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N-able Owner SolarWinds Mulling Company Sale

SolarWinds, which owns N-able and other IT management tools, is mulling a company sale, CEO Kevin Thompson has now confirmed.

SolarWinds is talking with several private equity firms about potentially selling itself, according to Reuters:

“[SolarWinds], which has a market capitalization of close to $3.5 billion, is working with an investment bank, the sources said this week. They said the talks might not progress and that the company might decide not to sell itself. Investment bank JPMorgan Chase & Co is working with SolarWinds as it explores a possible sale, two of the sources added.”

In response to the report, SolarWinds confirmed that it’s mulling a potential company sale, according to StreetInsider. The SolarWinds statement said:

“SolarWinds (NYSE: SWI) today announced that the Company’s board of directors, in response to an unsolicited expression of interest from a third party, has commenced a review of its strategic alternatives. This review may result in the Company’s continuing to pursue value-enhancing initiatives as a standalone company or a possible sale or other form of business combination. The Board of Directors has retained J.P. Morgan as its financial advisor and DLA Piper LLP (US) as its legal advisor in connection with the review.”

The SolarWinds statement said there’s no guarantee that a transaction (i.e., company sale) will occur.

SolarWinds In Transition

Generally speaking, SolarWinds has performed well in recent years — acquiring N-able in 2013 and several other tools for IT automation. In fact, I think the SolarWinds N-able combination is a great model for how Barracuda should manage the recent Intronis purchase.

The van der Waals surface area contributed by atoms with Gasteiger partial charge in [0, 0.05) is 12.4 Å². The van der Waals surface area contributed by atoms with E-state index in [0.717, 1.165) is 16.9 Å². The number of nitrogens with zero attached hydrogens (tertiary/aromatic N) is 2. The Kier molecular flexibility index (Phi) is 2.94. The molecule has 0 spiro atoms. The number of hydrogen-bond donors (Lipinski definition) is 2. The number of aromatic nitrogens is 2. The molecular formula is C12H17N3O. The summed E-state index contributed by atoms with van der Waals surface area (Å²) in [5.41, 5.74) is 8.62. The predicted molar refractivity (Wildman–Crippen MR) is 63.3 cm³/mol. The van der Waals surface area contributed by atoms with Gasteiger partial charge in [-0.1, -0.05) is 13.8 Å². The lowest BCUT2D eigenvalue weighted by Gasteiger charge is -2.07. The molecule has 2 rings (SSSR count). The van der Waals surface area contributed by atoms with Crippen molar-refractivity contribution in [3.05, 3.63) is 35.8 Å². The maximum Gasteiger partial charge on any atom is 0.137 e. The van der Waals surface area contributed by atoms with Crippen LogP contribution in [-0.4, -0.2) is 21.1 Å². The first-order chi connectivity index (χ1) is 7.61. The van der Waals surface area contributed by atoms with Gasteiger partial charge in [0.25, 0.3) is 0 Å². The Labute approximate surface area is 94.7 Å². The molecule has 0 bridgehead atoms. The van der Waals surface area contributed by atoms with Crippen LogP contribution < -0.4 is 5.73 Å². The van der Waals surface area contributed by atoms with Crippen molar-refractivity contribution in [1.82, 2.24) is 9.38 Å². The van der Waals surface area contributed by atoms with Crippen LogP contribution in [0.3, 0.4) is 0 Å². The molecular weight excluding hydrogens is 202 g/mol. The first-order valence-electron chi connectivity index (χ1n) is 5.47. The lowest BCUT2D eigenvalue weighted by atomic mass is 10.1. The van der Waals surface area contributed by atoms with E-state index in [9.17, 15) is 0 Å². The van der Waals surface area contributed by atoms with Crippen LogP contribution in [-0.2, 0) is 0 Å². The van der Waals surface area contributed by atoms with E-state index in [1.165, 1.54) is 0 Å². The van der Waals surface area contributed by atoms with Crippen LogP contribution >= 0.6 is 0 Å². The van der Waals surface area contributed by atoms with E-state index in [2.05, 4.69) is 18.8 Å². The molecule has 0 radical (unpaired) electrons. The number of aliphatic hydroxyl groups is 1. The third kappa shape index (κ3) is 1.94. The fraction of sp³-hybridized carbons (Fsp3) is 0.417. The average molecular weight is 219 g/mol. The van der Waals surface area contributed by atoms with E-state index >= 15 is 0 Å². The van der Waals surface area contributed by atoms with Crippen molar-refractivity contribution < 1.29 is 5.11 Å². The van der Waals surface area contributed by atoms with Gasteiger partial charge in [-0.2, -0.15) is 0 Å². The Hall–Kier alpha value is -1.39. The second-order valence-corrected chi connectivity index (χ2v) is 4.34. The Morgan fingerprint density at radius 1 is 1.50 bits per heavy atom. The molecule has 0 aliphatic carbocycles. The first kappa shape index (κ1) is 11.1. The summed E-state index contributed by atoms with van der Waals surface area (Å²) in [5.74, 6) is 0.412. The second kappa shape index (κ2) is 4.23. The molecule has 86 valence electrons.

For its second quarter results released in July, SolarWinds said revenue was $119.1 million, up 17 percent vs. the second quarter last year. In a prepared statement at the time, CEO Kevin Thompson pointed to strength in the company’s MSP and cloud businesses.

SolarWinds CEO Kevin Thompson

“During the second quarter of 2015 several areas of our business performed well including our MSP and Cloud businesses, license sales in our US Federal and Asia-Pacific businesses, our installed base teams’ sales efforts and our customer retention rates,” Thompson said.

Still, SolarWinds has been stung from time to time by aggressive investors who want even faster growth. The Q2 SolarWinds results fell short of WallStreet’s expectations, which triggered a stock sell-off at the time.

SolarWinds, N-able and Rivals

SolarWinds’ easy-to-try software has been a hit with corporate IT managers. In recent months, SolarWinds has injected PSA and ticket management functionality into N-able’s platform — essentially preparing to compete more aggressively against Autotask and ConnectWise.

Meanwhile, the MSP software market as a whole is in transition. Companies like Autotask, Continuum Managed Services, LogicNow and Kaseya are privately held and have third-party investors or private equity ownership. That means those companies will eventually IPO or pursue an M&A exit — a journey that will likely require several more years for each company, I suspect.

Moreover, ConnectWise has remained in growth mode and is preparing deeper integrations at the IT Nation conference in November. As I recently stated, the race is on to build a truly end-to-end MSP management platform.

Wildcards to Watch

If SolarWinds gets acquired, MSPs should closely watch the status of N-able General Manager JP Jauvin and Senior VP of Sales Mike Cullen. That duo, along with several other key N-able leaders, remained focused on the MSP base even when SolarWinds was busy buying N-able.

Translation: There’s plenty of M&A experience and success within the N-able halls. But I’ll be curious to see if the N-able team wants to work for another round of owners if SolarWinds gets acquired.

Lots of ifs. We’re watching for potential updates.

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